Jewish and Latino college students from across the country gathered in South Florida over the weekend to discuss the societal challenges their communities face and how both groups can support each other.
From sessions about the Jewish and Latin American diasporas to discussions about anti-Semitism and discrimination against Latinos, the summit at the University of Miami highlighted the similar experiences of Jewish people and Latinos. Organizers and students stressed that in a period of polarization, both groups must connect with each other more to fight prejudice.
“It’s very easy to give into stereotypes and misconceptions,” said Phil Brodsky, the executive director of the non-profit the David Project, which organized the event. “The only way to get past that is build relationships and make friends with people from other communities.”
The David Project works to build bridges between Jewish communities on college campuses and non-Jewish students. It has previously organized gatherings between Jewish and African American students and other religious groups.
The summit at the University of Miami involved 35 students from 12 different schools. They included Boston University, Brooklyn College, Florida Atlantic University, Michigan State University, Rutgers University, San Jose State University, Syracuse University, Trinity College, University of Cincinnati, University of Massachusetts Amherst, University of Miami and University of Texas at Austin.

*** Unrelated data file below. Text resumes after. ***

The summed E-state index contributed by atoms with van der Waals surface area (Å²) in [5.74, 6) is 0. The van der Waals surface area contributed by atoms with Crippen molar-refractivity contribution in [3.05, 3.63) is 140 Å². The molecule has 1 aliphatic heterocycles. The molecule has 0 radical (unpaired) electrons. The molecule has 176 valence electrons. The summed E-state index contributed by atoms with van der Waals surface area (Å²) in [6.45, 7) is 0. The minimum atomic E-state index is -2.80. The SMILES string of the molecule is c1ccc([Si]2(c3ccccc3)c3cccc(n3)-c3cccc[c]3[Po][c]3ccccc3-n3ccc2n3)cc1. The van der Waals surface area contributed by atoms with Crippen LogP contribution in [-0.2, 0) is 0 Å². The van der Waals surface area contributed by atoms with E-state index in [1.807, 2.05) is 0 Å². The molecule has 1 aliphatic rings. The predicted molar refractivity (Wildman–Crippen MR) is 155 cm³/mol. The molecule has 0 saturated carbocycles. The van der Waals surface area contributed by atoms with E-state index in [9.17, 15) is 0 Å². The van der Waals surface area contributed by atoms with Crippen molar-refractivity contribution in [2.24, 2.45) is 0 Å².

The discussions focused on immigrant experiences and on a rise in anti-Semitic and anti-Latino hate crimes. U.S. Rep. Ted Deutch of Florida stressed the importance of community outreach and immigrant activists discussed strategies for civic participation.
Students also had opportunities to share their own experiences and feelings about their identity. Eric Santana, who’s Dominican and attends Brooklyn College, said he was surprised to hear some of the Jewish students say they do not like identifying as white.
“They feel like they’re more than that or they feel like they just don’t fall into that category,” Santana said. “It was really interesting to see their perspective and understand why they feel that way.”
Sam Snyder, a Jewish student at Rutgers University, added that he realized during the summit that people tend to “invite themselves” into another culture and “take what they want from it.” People may say they understand a culture, he said, but they likely do not understand its values and ideals.
“It’s easy for me to listen to some of these Latino pop artists and go to Chipotle and be like, ‘Oh yeah I appreciate Latinos.’ But you have no idea what it’s actually like to live in their shoes until you actually talk to them,” Snyder said.
Another major focus during the summit was how Latino and Jewish students can relate.
Organizers and speakers noted similarities between both groups’ diasporas and cultures. They said the parallels can encourage people from both groups to support each other against discrimination.
“It’s nice to see those similarities,” said Sophia Cortés, who is Colombian and attends the University of Cincinnati. “That’s the only way we’ll overcome that white nationalism, that discrimination, that prejudice that people have against people who are different.”